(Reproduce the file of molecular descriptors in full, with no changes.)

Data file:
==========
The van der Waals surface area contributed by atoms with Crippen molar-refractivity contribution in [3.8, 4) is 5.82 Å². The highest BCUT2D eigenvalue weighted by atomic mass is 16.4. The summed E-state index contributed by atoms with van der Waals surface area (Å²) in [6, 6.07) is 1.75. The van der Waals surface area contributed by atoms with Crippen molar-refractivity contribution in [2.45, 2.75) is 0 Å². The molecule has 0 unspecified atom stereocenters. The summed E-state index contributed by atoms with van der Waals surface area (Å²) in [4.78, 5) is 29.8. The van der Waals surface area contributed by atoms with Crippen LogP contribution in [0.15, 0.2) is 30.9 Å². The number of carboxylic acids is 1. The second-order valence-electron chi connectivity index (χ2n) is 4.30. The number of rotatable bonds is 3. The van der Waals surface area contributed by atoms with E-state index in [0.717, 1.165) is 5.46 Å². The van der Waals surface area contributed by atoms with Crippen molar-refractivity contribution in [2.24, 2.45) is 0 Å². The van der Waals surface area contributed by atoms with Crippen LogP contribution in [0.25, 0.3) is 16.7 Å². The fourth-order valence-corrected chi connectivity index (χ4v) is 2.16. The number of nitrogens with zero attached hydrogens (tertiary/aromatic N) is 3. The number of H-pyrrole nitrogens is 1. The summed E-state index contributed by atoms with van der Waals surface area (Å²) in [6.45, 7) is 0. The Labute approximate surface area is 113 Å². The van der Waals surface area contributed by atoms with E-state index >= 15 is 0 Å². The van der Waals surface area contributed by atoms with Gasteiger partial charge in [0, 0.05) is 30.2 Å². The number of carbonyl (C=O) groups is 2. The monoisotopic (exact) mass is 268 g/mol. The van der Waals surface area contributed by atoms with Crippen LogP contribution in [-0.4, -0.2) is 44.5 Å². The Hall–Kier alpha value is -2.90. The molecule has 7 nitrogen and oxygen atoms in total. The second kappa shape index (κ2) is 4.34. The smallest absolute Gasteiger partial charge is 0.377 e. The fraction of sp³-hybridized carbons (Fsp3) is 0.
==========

The van der Waals surface area contributed by atoms with Crippen molar-refractivity contribution in [3.8, 4) is 5.82 Å². The highest BCUT2D eigenvalue weighted by atomic mass is 16.4. The summed E-state index contributed by atoms with van der Waals surface area (Å²) in [6, 6.07) is 1.75. The van der Waals surface area contributed by atoms with Crippen molar-refractivity contribution in [2.45, 2.75) is 0 Å². The molecule has 0 unspecified atom stereocenters. The summed E-state index contributed by atoms with van der Waals surface area (Å²) in [4.78, 5) is 29.8. The van der Waals surface area contributed by atoms with Crippen LogP contribution in [0.15, 0.2) is 30.9 Å². The number of carboxylic acids is 1. The second-order valence-electron chi connectivity index (χ2n) is 4.30. The number of rotatable bonds is 3. The van der Waals surface area contributed by atoms with E-state index in [0.717, 1.165) is 5.46 Å². The van der Waals surface area contributed by atoms with Crippen molar-refractivity contribution in [2.24, 2.45) is 0 Å². The van der Waals surface area contributed by atoms with Crippen LogP contribution in [0.25, 0.3) is 16.7 Å². The fourth-order valence-corrected chi connectivity index (χ4v) is 2.16. The number of nitrogens with zero attached hydrogens (tertiary/aromatic N) is 3. The number of H-pyrrole nitrogens is 1. The summed E-state index contributed by atoms with van der Waals surface area (Å²) in [6.45, 7) is 0. The Labute approximate surface area is 113 Å². The van der Waals surface area contributed by atoms with E-state index >= 15 is 0 Å². The van der Waals surface area contributed by atoms with Gasteiger partial charge in [0, 0.05) is 30.2 Å². The number of carbonyl (C=O) groups is 2. The monoisotopic (exact) mass is 268 g/mol. The van der Waals surface area contributed by atoms with Crippen LogP contribution in [-0.4, -0.2) is 44.5 Å². The Hall–Kier alpha value is -2.90. The molecule has 7 nitrogen and oxygen atoms in total. The second kappa shape index (κ2) is 4.34. The smallest absolute Gasteiger partial charge is 0.377 e. The fraction of sp³-hybridized carbons (Fsp3) is 0.